You are deluding yourself. Your reputation for dead horses at your trough is fitting.

  111. Concepts like “democracy” “criminality” and “greed” meant something to the Framers and carry the same meaning today. However, individual acts which, back then seemed fully democratic might, today, strike one as undemocratic: who gets to vote, for example. But the concept of “democracy” stays the same.

    So it is with the concept of the “useful arts”. Artefacts of today, which the framers could not have dreamed of, can still be categorized by us, today, as belonging to the useful arts, Y/N.

    Thus, at the EPO, some claimed computing methods belong to the useful arts and others don’t.

    It seems to me so simple. I can’t see how any professional reading here could misunderstand, unless he’s one of those that is “desirous of misunderstanding”

  112. Excuse me Ned, but you categorically ducked my question above, and with apologies to anon, whom I am sure is well in front of me in the line to get answers from you, I would really appreciate if you answer my question now.

    Here, I will repeat it below:

    In fact, are not all inventions subject to the same conditions and requirements of U.S.C. Title 35?

    Or, are you saying processes must meet additional requirements that machines, compositions, and articles of manufacture do not?

    If your answer to the above is yes, then please cite those additional requirements in the statute, and/or the Supreme Court case in Bilksi.

  113. AI:So why keep posting a lie that every patent professional and Actual Inventor too, can see right thru?

    Ned: Because AI, you continue to assert that business methods are patent eligible.

    AI: Okay, all jokes aside. I honestly don’t understand your logic here.

    Why exactly can’t I assert that business method patents are patent eligible?

    I happen to own them.

    I have nice certificates from the PTO for them.

    Neither the Court nor the PTO has told me otherwise.

  114. You haven't. 

    OK, I think you have.  But if you categorically withdraw all prior statements that could be interpreted that way, so be it.  I will drop it on my end.

  115. Because AI, you continue to assert that business methods are patent eligible.  

    You stop doing that and I will lay off.  We seem to agree to a great extent on everything else.

  116. “Look at your own boots to see the evidence of dust kicking. We really don’t need another several hundred post to rehash this.”

    No we don’t. But for reasons unknown, Ned obviously does.

  117. “If he didn’t have Business Methods to go after, what would he do? He would be forced to answer Anon’s software questions and then he would really be Fckd”

    LOL! Okay that was just plain funny. But seriously anon did beat Ned to a bloody pulp in that debate.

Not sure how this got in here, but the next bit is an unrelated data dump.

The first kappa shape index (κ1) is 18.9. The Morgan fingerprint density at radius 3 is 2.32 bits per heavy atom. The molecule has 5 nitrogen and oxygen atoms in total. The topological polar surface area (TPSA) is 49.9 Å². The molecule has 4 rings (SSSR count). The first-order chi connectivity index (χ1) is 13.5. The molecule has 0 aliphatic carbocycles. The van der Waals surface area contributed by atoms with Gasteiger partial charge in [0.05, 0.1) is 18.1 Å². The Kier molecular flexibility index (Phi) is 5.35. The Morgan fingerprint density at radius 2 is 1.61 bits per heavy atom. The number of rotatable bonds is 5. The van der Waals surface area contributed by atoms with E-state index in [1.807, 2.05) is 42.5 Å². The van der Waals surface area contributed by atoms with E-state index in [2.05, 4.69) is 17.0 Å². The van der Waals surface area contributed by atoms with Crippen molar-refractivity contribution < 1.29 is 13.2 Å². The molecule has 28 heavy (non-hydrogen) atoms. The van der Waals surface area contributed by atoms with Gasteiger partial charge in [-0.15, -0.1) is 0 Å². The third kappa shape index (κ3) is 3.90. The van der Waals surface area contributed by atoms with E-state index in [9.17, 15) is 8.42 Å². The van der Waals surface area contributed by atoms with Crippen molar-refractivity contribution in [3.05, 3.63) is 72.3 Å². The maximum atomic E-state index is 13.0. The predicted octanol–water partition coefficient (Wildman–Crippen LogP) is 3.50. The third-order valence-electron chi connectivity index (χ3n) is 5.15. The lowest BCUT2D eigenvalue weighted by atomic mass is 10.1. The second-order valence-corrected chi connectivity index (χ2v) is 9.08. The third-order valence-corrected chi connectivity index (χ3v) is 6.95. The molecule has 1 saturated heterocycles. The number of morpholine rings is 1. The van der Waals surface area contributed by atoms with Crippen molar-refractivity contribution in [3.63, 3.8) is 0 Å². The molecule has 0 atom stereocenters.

118. Ned:I t is AI who is in effect insisting that Bilski, by analogy, held that BMs were valid when the court actually held that they were not categorically invalid.

    AI: Umm. No. Those are your words Ned. Not mine. My position has simply been,

    Before Bilski went to the Supreme Court, so called business methods were statutory subject matter. And after Bilski left the Supreme Court so called Business methods are STILL statutory subject matter.

  119. Ned: “My argument is with anyone who says or implies that business methods ARE eligible for patenting, with no qualification whatsoever. ”

    AI: Well, I have never said such.

    In fact, are not all inventions subject to the same conditions and requirements of U.S.C. Title 35?

    Or, are you saying processes must meet additional requirements that machines, compositions, and articles of manufacture do not?

    If your answer to the above is yes, then please cite those additional requirements in the statute, and/or the Supreme Court case in Bilksi.

    :: WAITS::

  120. Jezus Frekin Christmas!

    All this happened while I was on an over night flight and sleeping.

    Well, I posted before reading the entire thread but I would still like you to take the test Ned that I posted up thread.

    None the less I don’t have a Jihad, I simply point out this one lie you repeatedly post here on Patently O.

    Everyone seems to agree as well. I am sure even Dennis would agree .

    What I don’t understand, is why you keep doing it over and over?

    You are obviously intelligent.

    And you do know patent law.

    So why keep posting a lie that every patent professional and Actual Inventor too, can see right thru? Seriously. Can you give a reason?

  121. Ned: ”
    Keep, there is a quite a bit a difference between the statement that “business methods ARE eligible” and “business methods are not categorically excluded.” Let us see if you can logically detect the difference.”

    AI: Okay Ned, you went to law school right? Here is a basic test question.